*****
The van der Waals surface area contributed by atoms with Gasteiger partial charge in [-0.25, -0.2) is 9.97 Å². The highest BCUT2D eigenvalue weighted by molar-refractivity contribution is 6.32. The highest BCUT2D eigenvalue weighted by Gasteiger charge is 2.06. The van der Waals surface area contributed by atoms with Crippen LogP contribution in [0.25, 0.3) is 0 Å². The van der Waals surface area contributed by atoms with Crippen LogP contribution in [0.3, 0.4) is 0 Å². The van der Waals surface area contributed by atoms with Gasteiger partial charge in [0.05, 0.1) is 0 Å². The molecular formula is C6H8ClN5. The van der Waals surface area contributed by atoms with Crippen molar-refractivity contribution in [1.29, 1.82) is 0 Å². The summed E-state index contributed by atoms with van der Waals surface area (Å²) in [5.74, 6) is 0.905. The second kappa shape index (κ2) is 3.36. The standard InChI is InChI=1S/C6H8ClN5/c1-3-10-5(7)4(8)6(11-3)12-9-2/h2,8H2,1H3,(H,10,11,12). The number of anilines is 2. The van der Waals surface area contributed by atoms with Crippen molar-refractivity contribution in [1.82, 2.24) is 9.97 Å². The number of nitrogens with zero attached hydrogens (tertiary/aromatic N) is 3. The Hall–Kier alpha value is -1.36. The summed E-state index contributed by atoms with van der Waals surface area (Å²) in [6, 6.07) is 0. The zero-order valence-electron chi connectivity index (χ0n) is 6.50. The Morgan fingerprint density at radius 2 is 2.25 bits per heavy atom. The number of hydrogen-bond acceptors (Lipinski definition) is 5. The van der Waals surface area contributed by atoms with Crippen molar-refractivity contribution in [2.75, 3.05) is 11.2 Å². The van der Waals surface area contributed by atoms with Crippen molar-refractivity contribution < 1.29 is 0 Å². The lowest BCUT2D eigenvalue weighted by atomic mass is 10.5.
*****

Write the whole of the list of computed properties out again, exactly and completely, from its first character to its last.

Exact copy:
The van der Waals surface area contributed by atoms with Gasteiger partial charge in [-0.25, -0.2) is 9.97 Å². The highest BCUT2D eigenvalue weighted by molar-refractivity contribution is 6.32. The highest BCUT2D eigenvalue weighted by Gasteiger charge is 2.06. The van der Waals surface area contributed by atoms with Crippen LogP contribution in [0.25, 0.3) is 0 Å². The van der Waals surface area contributed by atoms with Crippen LogP contribution in [0.3, 0.4) is 0 Å². The van der Waals surface area contributed by atoms with Gasteiger partial charge in [0.05, 0.1) is 0 Å². The molecular formula is C6H8ClN5. The van der Waals surface area contributed by atoms with Crippen molar-refractivity contribution in [1.29, 1.82) is 0 Å². The summed E-state index contributed by atoms with van der Waals surface area (Å²) in [5.74, 6) is 0.905. The second kappa shape index (κ2) is 3.36. The standard InChI is InChI=1S/C6H8ClN5/c1-3-10-5(7)4(8)6(11-3)12-9-2/h2,8H2,1H3,(H,10,11,12). The number of anilines is 2. The van der Waals surface area contributed by atoms with Crippen molar-refractivity contribution in [1.82, 2.24) is 9.97 Å². The number of nitrogens with zero attached hydrogens (tertiary/aromatic N) is 3. The Hall–Kier alpha value is -1.36. The summed E-state index contributed by atoms with van der Waals surface area (Å²) in [6, 6.07) is 0. The zero-order valence-electron chi connectivity index (χ0n) is 6.50. The Morgan fingerprint density at radius 2 is 2.25 bits per heavy atom. The number of hydrogen-bond acceptors (Lipinski definition) is 5. The van der Waals surface area contributed by atoms with Crippen molar-refractivity contribution in [2.75, 3.05) is 11.2 Å². The van der Waals surface area contributed by atoms with Crippen molar-refractivity contribution < 1.29 is 0 Å². The lowest BCUT2D eigenvalue weighted by atomic mass is 10.5.